The three no-bullshit, realistic rules for parenting and video games
My fifth kid recently turned one year-old, so believe me when I say the precious initial parenting instincts have been well and truly beaten out of me.
I’m done with the hand-laundered cloth diapers, the idea that I’ll be able to make three meals a day of healthy food hasn’t been entertained in years, and when multiple kids are sick I go into survival mode instead of worrying about being the perfect parent. These days I’m more worried about everyone getting through the day alive versus having a clean house and perfectly scrubbed children.
This is what I’ve learned when it comes to video games.
They make great baby sitters
Television and video games can certainly be abused by parents who want to get out of paying for a babysitter from time to time, and I gotta tell you: It’s great.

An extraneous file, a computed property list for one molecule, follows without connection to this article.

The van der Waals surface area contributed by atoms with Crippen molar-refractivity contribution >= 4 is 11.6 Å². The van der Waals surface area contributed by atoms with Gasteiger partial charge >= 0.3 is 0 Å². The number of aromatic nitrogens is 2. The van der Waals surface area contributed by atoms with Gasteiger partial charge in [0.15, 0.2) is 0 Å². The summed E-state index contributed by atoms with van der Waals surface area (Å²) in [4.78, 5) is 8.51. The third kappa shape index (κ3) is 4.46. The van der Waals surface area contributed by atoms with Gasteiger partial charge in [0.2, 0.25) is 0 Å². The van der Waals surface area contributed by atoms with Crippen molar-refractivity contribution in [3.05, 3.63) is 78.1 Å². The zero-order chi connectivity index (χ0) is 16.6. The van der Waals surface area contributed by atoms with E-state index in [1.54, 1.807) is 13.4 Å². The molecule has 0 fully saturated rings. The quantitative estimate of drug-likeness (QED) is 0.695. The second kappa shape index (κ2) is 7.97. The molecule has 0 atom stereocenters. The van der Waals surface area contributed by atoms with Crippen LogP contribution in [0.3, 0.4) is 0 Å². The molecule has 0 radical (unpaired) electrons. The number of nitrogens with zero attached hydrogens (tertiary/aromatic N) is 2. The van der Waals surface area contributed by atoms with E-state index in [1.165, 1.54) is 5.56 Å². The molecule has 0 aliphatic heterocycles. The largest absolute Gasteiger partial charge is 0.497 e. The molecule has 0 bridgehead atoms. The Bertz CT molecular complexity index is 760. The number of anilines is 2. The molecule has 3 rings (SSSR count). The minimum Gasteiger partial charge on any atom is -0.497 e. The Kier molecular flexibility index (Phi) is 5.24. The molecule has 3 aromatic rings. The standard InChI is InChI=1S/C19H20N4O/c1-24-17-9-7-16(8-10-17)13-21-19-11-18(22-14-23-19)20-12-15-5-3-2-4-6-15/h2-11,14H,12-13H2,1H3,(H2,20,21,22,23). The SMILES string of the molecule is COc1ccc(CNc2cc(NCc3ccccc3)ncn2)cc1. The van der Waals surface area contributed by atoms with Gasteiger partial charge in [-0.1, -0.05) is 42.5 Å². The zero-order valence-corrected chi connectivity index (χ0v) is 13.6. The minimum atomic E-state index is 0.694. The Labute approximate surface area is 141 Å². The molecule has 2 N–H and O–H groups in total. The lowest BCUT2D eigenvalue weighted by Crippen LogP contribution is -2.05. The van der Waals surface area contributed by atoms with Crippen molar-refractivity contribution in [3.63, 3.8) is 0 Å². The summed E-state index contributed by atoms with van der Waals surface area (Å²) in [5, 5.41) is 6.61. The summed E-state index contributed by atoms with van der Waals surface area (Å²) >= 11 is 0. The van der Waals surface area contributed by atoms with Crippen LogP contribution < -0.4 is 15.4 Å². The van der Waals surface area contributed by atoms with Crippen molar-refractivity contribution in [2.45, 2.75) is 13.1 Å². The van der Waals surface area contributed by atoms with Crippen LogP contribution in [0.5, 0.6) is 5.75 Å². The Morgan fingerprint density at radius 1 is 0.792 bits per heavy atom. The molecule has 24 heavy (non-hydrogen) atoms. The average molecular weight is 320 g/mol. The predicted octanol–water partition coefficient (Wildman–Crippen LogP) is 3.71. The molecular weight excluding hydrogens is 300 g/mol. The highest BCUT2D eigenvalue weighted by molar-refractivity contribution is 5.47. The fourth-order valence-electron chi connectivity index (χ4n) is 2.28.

I’ve shoved iPods and 3DS’ at the children to have a peaceful meal out, I’ve taken out the Wii U when I wanted to take a quick nap, and I’ve been known to throw the older kids at the television downstairs to play games so I can focus on the younger kids. Video games grab and keep the attention of children in a way that’s rare even with television and books they enjoy, and being the parent of this many children has taught me that you grab every advantage and trick you can.
Let the electronics babysit your kids from time to time. Maybe you need to make dinner, maybe you’re trying to take a break, or maybe it’s time for you and your partner to have some adult alone time, if you know what I mean. Don’t be afraid to throw games at the kids and run the other way.
This can be abused, sure, but it can also be used, and it’s effective. God bless the power of video games, I’m done feeling guilty about using it in this way. They’ve made it easier to raise this many kids, and I adore them for it.